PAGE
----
Frugal Commute And Its Challenges

The most common reason for regular travel is your commute to work. You know the kind: you already work long hours in a stressful environment, so it’s time to ask yourself how you could improve your commuting habits.

Frugal Commute And Its Challenges

As a rule of the thumb, if you’re lucky enough to work in a company that welcomes and promotes remote work options, you may not need to monitor your commute expenses closely – given that you don’t commute. But for everyone out there who needs to be in the office every day: what is the best option to keep your travel costs as low as possible without adding to your stress levels?

Planning Your Train Journey To Save Costs

If you happen to be commuting to work by train every day of the week, it’s likely that you’ve already sorted out the best possible deal on your seasonal card. These are quite expensive if you live in big urban areas such as London, for instance. But you may want to discuss the costs openly with your employers as more and more companies are opting for covering up to 50% of their employees’ commuting expenses. But if you only need to travel by train to get to a conference or to meet a client, it’s likely that it’s the kind of things that doesn’t happen regularly.

If you’re employed, you may be limited in your choices – some companies will only let you travel outside of peak times, for example – but at least you don’t need to worry about the commuting costs as these are fully recoverable by your employer. In most cases, your employer will be the one sorting out your train tickets in the first place.

If you’re self-employed, you will have to pay from your own pocket. Here’s a tip: start planning early so that you can find out the best possible option for your travel. You might even find that travelling one day earlier comes out cheaper than same day travel.

The bottom line is that there are many options to keep your train commute costs down, depending on your work situation. From planning ahead to getting in touch with your employer to discuss alternatives, you don’t have always to pay full price!

Frugal Commute And Its Challenges

Cycling To Work To Save Costs

What if you decide to cycle to work? In fact, if you live within 5 miles of your workplace, you may be interested in what the Cycle Scheme has to say about riding to work every day. On the one hand, it keeps you fit and healthy – which is a bonus – but according to the scheme you could be saving over £3,000 a year just by switching to a bike for your commute. Admittedly, the savings include not needing your car at all, which may not be 100% correct.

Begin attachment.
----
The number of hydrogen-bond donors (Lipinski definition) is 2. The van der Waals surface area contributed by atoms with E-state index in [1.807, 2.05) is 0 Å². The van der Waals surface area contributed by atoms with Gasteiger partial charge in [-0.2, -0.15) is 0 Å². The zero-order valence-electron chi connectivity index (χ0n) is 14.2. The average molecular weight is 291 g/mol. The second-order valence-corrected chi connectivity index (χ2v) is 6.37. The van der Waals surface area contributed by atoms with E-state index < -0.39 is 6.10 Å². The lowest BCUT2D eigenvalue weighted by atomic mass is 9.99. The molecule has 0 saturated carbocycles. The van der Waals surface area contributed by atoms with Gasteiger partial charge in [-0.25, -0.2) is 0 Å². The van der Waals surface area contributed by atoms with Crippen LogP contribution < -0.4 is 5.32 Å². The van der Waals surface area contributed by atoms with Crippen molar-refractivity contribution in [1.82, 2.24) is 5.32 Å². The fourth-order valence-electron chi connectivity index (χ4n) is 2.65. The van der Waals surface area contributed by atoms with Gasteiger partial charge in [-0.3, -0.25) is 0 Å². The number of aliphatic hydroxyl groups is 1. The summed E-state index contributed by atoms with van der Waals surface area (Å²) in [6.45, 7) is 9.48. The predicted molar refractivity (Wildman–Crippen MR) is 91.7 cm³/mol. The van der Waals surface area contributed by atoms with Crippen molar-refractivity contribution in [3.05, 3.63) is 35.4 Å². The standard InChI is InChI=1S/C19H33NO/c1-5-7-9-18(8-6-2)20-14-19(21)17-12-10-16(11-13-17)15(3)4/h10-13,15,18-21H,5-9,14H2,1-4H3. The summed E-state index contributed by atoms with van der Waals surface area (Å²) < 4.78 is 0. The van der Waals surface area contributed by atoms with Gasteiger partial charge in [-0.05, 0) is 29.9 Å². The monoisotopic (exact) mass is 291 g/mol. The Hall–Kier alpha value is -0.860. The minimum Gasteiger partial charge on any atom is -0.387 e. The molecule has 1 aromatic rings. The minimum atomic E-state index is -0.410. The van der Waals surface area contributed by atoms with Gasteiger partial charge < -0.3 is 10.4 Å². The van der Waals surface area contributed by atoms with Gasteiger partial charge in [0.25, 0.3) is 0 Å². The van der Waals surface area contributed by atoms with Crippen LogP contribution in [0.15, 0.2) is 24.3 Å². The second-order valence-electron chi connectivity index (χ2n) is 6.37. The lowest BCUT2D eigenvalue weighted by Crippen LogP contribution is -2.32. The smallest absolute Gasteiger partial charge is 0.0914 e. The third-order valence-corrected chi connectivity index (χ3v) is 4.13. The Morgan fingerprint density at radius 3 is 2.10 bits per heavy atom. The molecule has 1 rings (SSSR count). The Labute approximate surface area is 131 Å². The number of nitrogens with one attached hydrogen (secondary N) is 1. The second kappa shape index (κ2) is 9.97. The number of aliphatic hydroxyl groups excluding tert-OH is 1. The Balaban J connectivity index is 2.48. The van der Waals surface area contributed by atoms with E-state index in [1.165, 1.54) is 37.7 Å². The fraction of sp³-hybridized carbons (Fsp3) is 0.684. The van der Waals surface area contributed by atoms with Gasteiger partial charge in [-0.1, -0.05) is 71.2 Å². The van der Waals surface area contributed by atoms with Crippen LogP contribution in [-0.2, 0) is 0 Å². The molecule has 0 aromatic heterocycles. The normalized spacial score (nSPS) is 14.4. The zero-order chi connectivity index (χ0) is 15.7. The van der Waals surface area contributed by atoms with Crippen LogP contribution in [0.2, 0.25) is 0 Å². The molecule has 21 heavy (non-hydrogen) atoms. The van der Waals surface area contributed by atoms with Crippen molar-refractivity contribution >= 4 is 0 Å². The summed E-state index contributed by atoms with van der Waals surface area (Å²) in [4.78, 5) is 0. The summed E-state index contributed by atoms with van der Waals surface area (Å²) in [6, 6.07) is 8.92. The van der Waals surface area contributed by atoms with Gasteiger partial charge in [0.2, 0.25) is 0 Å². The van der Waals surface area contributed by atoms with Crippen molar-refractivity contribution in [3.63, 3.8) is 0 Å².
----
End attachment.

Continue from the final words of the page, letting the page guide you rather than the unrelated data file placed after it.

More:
Additionally, the cyclist’s life can be dangerous in town, especially in a crowded urban area where an inattentive driver can push you off your bike. However, you are not defenceless, as you can run your cycling accident claims through an online scheme. Ultimately, while the goal is to avoid an accident, the cycling cover ensures that you are not left without assistance or compensation.

Saving Money With Your Car?

If you need to drive to work every day, you could car sharing with your colleagues. Indeed, advocates of the lift sharing, as it is called, love to present the simple equation that two people sharing a vehicle produce half the car fumes of travelling in two vehicles. They also share the cost of petrol. So it can seem like a win-win for your wallet and the environment. The only problem is that it doesn’t eliminate the commute stress, as one of you is still driving through traffic.

Additionally, if your pickup turns up late, or if you can’t agree on the music to play in the car, you might arrive to work already stressed out for the rest of the day!

Living Close To The Office Can Be Expensive

What about walking to work. It’s a valid option if you live close by. However, it might involve high rental costs in an urban area. One London’s commuter found out that flying to work from Barcelona would turn out cheaper than living in London. In other words, the most expensive part of your commuting routine might well be the location.

In conclusion, while there are many commute options and plenty of ways to keep your travel costs low, you need to take into consideration your safety, your rental costs, your stress levels and your company arrangements before taking a decision. Cheap travel doesn’t always mean better commute.

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